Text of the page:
All cultured vegetables are wonderful sources of vitamin C. But cabbage, collards, and kale have the most - and when you then ferment them, you get more! Not only do you get more vitamin C when you culture your vegetables, but the fermentation process also increases the nutrient availability in vegetables. This is due to the good bacteria (microflora) that are required to digest and utilize your food.

Safest and Best Food Method to Preserve Vegetables:

U.S. Department of Agriculture research service microbiologist, Fred Breidt, says properly fermented vegetables are actually safer than raw vegetables, which might have been exposed to pathogens like E. coli on the farm. “With fermented products, there is no safety concern. I can flat-out say that. The reason is the lactic acid bacteria that carry out the fermentation are the world’s best killers of other bacteria,” says Breidt, who works at a lab at North Carolina State University, Raleigh, where scientists have been studying fermented and other pickled foods since the 1930s.

Breidt adds that fermented vegetables, for which there are no documented cases of food-borne illness, are safer for novices to make than canned vegetables. Pressurized canning creates an anaerobic environment that increases the risk of deadly botulism, particularly with low-acid foods.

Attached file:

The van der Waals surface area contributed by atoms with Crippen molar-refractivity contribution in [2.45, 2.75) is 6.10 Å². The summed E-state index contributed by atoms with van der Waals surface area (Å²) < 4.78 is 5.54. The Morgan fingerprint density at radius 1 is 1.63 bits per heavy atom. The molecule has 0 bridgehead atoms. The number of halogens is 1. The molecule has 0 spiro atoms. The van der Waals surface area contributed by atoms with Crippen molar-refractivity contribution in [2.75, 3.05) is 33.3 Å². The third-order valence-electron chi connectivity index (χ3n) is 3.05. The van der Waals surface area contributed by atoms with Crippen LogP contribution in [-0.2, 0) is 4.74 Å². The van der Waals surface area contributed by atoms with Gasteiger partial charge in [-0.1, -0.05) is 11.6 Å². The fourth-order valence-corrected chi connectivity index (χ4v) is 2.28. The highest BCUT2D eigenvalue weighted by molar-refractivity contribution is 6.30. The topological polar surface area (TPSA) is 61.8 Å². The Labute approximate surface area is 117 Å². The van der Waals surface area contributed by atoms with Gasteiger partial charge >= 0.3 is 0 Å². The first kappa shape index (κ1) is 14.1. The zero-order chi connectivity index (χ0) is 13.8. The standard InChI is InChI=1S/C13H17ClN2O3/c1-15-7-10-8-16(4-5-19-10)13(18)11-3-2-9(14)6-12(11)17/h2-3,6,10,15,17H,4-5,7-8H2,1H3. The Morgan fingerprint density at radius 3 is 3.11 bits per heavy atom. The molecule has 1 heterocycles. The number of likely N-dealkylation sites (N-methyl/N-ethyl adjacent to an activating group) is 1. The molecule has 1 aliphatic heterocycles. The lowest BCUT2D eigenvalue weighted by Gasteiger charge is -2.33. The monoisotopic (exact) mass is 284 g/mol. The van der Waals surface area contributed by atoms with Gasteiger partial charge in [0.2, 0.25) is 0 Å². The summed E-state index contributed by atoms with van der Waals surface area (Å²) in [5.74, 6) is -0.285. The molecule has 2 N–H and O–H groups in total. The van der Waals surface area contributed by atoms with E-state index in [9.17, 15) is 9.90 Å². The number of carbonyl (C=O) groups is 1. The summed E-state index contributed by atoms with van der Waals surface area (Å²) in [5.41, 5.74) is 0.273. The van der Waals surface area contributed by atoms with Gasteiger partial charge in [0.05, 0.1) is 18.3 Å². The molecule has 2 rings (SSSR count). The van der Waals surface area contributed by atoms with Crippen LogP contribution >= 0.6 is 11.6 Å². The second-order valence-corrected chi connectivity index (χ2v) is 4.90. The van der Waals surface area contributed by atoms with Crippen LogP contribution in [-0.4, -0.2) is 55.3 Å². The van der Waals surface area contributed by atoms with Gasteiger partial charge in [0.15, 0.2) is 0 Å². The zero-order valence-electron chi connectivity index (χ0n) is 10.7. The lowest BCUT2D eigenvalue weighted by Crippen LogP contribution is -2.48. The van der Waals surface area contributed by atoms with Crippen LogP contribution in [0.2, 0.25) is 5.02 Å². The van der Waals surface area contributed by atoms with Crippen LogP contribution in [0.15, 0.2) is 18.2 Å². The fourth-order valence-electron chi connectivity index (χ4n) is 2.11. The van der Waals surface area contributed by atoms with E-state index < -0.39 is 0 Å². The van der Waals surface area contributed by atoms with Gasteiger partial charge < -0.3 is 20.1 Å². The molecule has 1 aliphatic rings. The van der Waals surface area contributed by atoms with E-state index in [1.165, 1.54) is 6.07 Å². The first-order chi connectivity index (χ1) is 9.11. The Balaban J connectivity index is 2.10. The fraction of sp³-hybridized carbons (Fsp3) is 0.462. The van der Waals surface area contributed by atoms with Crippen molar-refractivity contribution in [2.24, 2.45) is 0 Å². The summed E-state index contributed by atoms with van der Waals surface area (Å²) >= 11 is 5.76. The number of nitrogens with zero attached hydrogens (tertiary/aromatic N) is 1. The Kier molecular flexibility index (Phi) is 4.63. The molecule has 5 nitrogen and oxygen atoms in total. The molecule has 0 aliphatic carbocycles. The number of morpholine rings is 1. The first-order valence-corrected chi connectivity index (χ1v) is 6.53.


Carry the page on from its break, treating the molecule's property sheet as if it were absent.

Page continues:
Stomach distress of any kind:

L. plantarum is pretty powerful and can even knock out food poisoning, (as I myself have witnessed). It has been studied and found successful in the inhibition of food poisoning and pathogenic bacteria, and it is being studied for use in improving the microbiological safety of foods. It’s also superior for any kind of stomach distress. I’ve seen this again and again and received so many emails with stories telling me how effective it was in stopping vomiting, stomach cramps, and nausea with just a spoonful of the brine or vegetables. Try it and it will make you a believer, too. Nothing works better for stomach distress.

The Journal of Medicinal Food has credited them with the following benefits

helping digestion fighting cancer anti-obesity
anti-constipation colorectal health promotion cholesterol reduction
fibrolytic effect brain health promotion immune promotion